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Periodical article Periodical article Leiden University catalogue Leiden University catalogue WorldCat catalogue WorldCat
Title:Memorial politics: challenging the dominant party's narrative in Namibia
Author:Zuern, ElkeISNI
Year:2012
Periodical:Journal of Modern African Studies (ISSN 0022-278X)
Volume:50
Issue:3
Pages:493-518
Language:English
Geographic terms:Namibia
Germany
Subjects:genocide
anticolonialism
heroes
monuments
memory
External link:https://www.jstor.org/stable/41653719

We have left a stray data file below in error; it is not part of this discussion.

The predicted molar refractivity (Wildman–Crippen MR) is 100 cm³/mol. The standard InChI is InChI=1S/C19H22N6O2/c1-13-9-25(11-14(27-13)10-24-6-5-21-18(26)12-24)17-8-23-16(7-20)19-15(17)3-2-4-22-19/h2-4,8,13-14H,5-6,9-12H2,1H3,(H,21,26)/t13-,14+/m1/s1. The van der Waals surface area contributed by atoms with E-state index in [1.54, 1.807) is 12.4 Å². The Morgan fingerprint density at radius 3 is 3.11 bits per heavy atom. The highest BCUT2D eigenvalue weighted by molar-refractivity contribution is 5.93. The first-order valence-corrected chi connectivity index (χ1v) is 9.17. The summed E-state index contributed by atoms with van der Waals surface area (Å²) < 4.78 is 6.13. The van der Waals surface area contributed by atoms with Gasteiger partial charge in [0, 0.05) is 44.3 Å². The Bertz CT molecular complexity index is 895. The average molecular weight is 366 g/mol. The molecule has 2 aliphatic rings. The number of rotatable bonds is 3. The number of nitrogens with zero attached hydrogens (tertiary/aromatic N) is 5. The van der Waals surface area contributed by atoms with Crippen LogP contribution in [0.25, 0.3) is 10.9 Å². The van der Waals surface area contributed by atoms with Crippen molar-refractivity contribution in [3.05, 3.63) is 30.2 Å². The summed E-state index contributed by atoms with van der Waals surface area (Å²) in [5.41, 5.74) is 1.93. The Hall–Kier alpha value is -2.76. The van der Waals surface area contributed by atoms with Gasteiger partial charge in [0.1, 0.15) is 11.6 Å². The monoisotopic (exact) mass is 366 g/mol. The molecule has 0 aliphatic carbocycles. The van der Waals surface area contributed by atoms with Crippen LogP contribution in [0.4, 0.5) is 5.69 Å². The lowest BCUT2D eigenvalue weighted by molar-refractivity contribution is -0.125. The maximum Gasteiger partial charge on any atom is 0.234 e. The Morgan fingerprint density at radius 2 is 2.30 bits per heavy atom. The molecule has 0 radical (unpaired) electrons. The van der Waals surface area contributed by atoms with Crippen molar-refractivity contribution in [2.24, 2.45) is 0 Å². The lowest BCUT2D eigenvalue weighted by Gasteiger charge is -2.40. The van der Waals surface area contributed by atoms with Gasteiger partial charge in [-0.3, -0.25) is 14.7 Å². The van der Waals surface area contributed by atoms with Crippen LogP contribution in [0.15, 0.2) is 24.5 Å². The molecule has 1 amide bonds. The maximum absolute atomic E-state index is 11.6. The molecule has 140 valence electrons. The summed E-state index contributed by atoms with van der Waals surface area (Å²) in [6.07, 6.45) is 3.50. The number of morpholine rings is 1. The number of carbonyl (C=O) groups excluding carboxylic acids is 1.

Abstract:Greater international attention to human rights since the end of the Cold War, particularly to genocide, has offered activists opportunities to draw on transnational networks and norms. Many examples have been documented of the varying successes of domestic movement organizations employing international support. Much less attention has been paid to cases lacking significant organizations, but small groups and even individuals can draw attention to their demands if they effectively engage transnational interest. Genocide offers a particularly potent means of generating attention. Namibia is engaged in domestic debates over crimes committed by German forces over a century ago. In a country with no large opposition party and no significant social movement mobilization, a number of relatively small groups of activists are indirectly challenging the power of the dominant party by correcting its one-sided narrative of the country's anti-colonial heroes. German efforts to respond to crimes committed in the past offer further opportunities for activists to draw attention to heroes and histories beyond those celebrated by the dominant party. Bibliogr., notes, ref., sum. [Journal abstract]
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